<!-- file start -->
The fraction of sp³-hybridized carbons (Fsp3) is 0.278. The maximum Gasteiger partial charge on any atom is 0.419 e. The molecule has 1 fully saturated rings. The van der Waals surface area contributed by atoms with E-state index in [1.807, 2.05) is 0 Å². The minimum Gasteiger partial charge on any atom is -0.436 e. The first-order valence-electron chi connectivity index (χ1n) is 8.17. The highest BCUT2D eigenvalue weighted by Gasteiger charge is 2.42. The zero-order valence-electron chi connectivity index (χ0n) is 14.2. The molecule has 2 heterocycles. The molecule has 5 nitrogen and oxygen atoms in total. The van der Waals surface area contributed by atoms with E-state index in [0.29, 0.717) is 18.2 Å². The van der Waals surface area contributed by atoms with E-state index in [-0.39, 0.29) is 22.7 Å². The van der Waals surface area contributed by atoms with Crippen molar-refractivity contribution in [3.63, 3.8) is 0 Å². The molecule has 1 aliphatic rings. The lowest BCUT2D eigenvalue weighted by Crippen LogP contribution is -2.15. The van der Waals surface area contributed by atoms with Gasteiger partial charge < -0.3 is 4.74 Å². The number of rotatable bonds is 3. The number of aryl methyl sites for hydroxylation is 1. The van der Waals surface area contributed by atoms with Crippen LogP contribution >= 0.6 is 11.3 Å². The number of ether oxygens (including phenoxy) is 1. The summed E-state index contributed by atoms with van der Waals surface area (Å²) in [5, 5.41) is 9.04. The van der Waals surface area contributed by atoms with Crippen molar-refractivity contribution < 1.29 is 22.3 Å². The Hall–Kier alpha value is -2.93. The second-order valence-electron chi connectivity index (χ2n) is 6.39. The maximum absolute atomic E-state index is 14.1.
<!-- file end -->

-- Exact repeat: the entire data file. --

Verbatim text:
The fraction of sp³-hybridized carbons (Fsp3) is 0.278. The maximum Gasteiger partial charge on any atom is 0.419 e. The molecule has 1 fully saturated rings. The van der Waals surface area contributed by atoms with E-state index in [1.807, 2.05) is 0 Å². The minimum Gasteiger partial charge on any atom is -0.436 e. The first-order valence-electron chi connectivity index (χ1n) is 8.17. The highest BCUT2D eigenvalue weighted by Gasteiger charge is 2.42. The zero-order valence-electron chi connectivity index (χ0n) is 14.2. The molecule has 2 heterocycles. The molecule has 5 nitrogen and oxygen atoms in total. The van der Waals surface area contributed by atoms with E-state index in [0.29, 0.717) is 18.2 Å². The van der Waals surface area contributed by atoms with E-state index in [-0.39, 0.29) is 22.7 Å². The van der Waals surface area contributed by atoms with Crippen molar-refractivity contribution in [3.63, 3.8) is 0 Å². The molecule has 1 aliphatic rings. The lowest BCUT2D eigenvalue weighted by Crippen LogP contribution is -2.15. The van der Waals surface area contributed by atoms with Gasteiger partial charge < -0.3 is 4.74 Å². The number of rotatable bonds is 3. The number of aryl methyl sites for hydroxylation is 1. The van der Waals surface area contributed by atoms with Crippen LogP contribution >= 0.6 is 11.3 Å². The number of ether oxygens (including phenoxy) is 1. The summed E-state index contributed by atoms with van der Waals surface area (Å²) in [5, 5.41) is 9.04. The van der Waals surface area contributed by atoms with Crippen molar-refractivity contribution < 1.29 is 22.3 Å². The Hall–Kier alpha value is -2.93. The second-order valence-electron chi connectivity index (χ2n) is 6.39. The maximum absolute atomic E-state index is 14.1.